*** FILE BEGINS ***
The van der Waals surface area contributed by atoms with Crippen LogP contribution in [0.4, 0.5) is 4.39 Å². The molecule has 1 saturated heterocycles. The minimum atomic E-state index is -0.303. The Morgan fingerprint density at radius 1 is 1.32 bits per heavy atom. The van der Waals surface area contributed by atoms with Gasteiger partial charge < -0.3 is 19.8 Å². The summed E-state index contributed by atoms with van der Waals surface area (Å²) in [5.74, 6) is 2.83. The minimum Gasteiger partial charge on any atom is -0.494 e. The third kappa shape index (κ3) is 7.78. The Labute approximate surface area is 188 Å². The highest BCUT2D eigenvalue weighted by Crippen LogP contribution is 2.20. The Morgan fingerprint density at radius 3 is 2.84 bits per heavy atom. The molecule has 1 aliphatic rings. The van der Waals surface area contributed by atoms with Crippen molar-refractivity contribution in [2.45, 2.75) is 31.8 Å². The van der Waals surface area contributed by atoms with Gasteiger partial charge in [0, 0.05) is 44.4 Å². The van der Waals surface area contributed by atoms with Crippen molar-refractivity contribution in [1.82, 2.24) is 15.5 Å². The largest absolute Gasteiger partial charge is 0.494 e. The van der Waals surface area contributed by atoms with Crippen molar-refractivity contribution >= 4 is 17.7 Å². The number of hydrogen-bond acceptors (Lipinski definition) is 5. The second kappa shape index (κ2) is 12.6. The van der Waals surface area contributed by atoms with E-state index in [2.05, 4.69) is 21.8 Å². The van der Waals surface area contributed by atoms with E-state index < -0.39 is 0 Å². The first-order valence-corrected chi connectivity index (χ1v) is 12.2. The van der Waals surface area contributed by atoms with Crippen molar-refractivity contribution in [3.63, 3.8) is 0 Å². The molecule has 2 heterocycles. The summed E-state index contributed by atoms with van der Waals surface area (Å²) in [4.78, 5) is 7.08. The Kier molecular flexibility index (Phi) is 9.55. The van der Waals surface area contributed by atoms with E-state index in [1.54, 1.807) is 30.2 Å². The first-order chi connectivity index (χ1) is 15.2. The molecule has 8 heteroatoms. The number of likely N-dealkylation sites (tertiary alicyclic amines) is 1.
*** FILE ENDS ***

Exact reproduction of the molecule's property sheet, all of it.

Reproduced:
The van der Waals surface area contributed by atoms with Crippen LogP contribution in [0.4, 0.5) is 4.39 Å². The molecule has 1 saturated heterocycles. The minimum atomic E-state index is -0.303. The Morgan fingerprint density at radius 1 is 1.32 bits per heavy atom. The van der Waals surface area contributed by atoms with Gasteiger partial charge < -0.3 is 19.8 Å². The summed E-state index contributed by atoms with van der Waals surface area (Å²) in [5.74, 6) is 2.83. The minimum Gasteiger partial charge on any atom is -0.494 e. The third kappa shape index (κ3) is 7.78. The Labute approximate surface area is 188 Å². The highest BCUT2D eigenvalue weighted by Crippen LogP contribution is 2.20. The Morgan fingerprint density at radius 3 is 2.84 bits per heavy atom. The molecule has 1 aliphatic rings. The van der Waals surface area contributed by atoms with Crippen molar-refractivity contribution in [2.45, 2.75) is 31.8 Å². The van der Waals surface area contributed by atoms with Gasteiger partial charge in [0, 0.05) is 44.4 Å². The van der Waals surface area contributed by atoms with Crippen molar-refractivity contribution in [1.82, 2.24) is 15.5 Å². The largest absolute Gasteiger partial charge is 0.494 e. The van der Waals surface area contributed by atoms with Crippen molar-refractivity contribution >= 4 is 17.7 Å². The number of hydrogen-bond acceptors (Lipinski definition) is 5. The second kappa shape index (κ2) is 12.6. The van der Waals surface area contributed by atoms with E-state index in [2.05, 4.69) is 21.8 Å². The van der Waals surface area contributed by atoms with E-state index < -0.39 is 0 Å². The first-order valence-corrected chi connectivity index (χ1v) is 12.2. The van der Waals surface area contributed by atoms with Crippen molar-refractivity contribution in [3.63, 3.8) is 0 Å². The molecule has 2 heterocycles. The summed E-state index contributed by atoms with van der Waals surface area (Å²) in [4.78, 5) is 7.08. The Kier molecular flexibility index (Phi) is 9.55. The van der Waals surface area contributed by atoms with E-state index in [1.54, 1.807) is 30.2 Å². The first-order chi connectivity index (χ1) is 15.2. The molecule has 8 heteroatoms. The number of likely N-dealkylation sites (tertiary alicyclic amines) is 1.